Beech booming as climate changes, and that's bad for forests
Beech trees are dominating the woodlands of the northeastern United States as the climate changes, and that could be bad news for the forests and people who work in them, according to a group of scientists.
The scientists say the move toward beech-heavy forests is associated with higher temperatures and precipitation. They say their 30-year study, published in the peer-reviewed Journal of Applied Ecology, is one of the first to look at such broad changes over a long time period in the northeastern U.S. and southeastern Canada.
The changes could have major negative ramifications for forest ecosystems and industries that rely on them, said Dr. Aaron Weiskittel, a University of Maine associate professor of forest biometrics and modeling and one of the authors.
Beech, often used for firewood, is of much less commercial value than some species of birch and maple trees that can be used to make furniture and flooring.
"There's no easy answer to this one. It has a lot of people scratching their heads," Weiskittel said. "Future conditions seem to be favoring the beech, and managers are going to have to find a good solution to fix it."
The authors of the study, who are from the University of Maine and Purdue University, used U.S. Forest Service data from 1983 to 2014 from the states of Maine, New Hampshire, New York and Vermont to track trends in forest composition. They found that abundance of American beech increased substantially, while species including sugar maple, red maple and birch all decreased.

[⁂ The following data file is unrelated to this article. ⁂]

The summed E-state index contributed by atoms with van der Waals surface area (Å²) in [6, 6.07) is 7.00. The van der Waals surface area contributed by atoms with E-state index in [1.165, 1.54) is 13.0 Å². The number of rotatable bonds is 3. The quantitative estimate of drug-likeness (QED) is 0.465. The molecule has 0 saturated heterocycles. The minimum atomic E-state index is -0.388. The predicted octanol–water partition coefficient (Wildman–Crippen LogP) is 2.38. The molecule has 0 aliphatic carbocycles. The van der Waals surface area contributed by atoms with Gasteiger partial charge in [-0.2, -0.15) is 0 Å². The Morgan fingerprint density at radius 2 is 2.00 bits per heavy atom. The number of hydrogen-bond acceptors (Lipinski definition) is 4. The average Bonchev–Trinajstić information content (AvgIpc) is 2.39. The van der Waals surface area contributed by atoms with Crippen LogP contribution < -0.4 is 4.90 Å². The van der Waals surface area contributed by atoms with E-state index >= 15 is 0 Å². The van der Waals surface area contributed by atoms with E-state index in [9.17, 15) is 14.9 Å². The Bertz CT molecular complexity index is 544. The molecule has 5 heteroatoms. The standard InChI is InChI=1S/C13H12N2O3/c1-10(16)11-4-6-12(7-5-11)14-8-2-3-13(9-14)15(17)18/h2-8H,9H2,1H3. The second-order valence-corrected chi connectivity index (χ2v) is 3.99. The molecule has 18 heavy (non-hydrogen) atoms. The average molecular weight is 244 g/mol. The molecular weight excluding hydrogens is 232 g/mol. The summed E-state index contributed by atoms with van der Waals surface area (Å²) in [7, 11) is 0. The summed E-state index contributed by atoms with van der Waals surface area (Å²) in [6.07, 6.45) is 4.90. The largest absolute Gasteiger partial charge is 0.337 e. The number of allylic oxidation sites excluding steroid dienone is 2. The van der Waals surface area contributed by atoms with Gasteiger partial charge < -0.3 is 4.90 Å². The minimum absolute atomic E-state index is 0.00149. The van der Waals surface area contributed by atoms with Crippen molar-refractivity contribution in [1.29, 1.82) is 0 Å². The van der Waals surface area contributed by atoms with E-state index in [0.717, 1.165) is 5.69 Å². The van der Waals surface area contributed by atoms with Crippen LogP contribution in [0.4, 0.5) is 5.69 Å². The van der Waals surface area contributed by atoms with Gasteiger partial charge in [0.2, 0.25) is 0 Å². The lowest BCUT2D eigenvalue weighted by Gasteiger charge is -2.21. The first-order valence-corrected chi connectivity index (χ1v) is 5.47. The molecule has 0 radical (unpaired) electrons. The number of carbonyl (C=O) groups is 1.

That's a problem not only because of beech's lower value, but because of the spread of beech bark disease, which causes the trees to die young and be replaced by newer trees that succumb to the same disease.
The authors found that the rise of beech and the decline of other species is associated with "higher temperature and precipitation" in the forests. The dominance of beech was also especially notable in some key tourist areas—the White Mountains of New Hampshire, the Adirondack Mountains of New York and the Green Mountains of Vermont.
And beech has the possibility to grow even more because it's not a favorite food of deer, which will eat more seedlings of other trees, Weiskittel said.
The paper echoes other work that shows environmental changes are squeezing out important tree species, said Dr. Martin Dovciak, an associate professor in the Department of Environmental and Forest Biology at the State University of New York College of Environmental Science and Forestry who was not involved with the study.
"It's important to realize that the species composition that we are used to, in terms of forest management, might be different in the future," he said.
The changing forests will also pose challenges for loggers and timberland owners in the Northeast. More beech trees could mean less access to quality lumber for the timber industry, said Jasen Stock, executive director of the New Hampshire Timberland Owners Association.
"We're really dealing with the fallout from climate change, and how do we manage to accommodate for that," he said.
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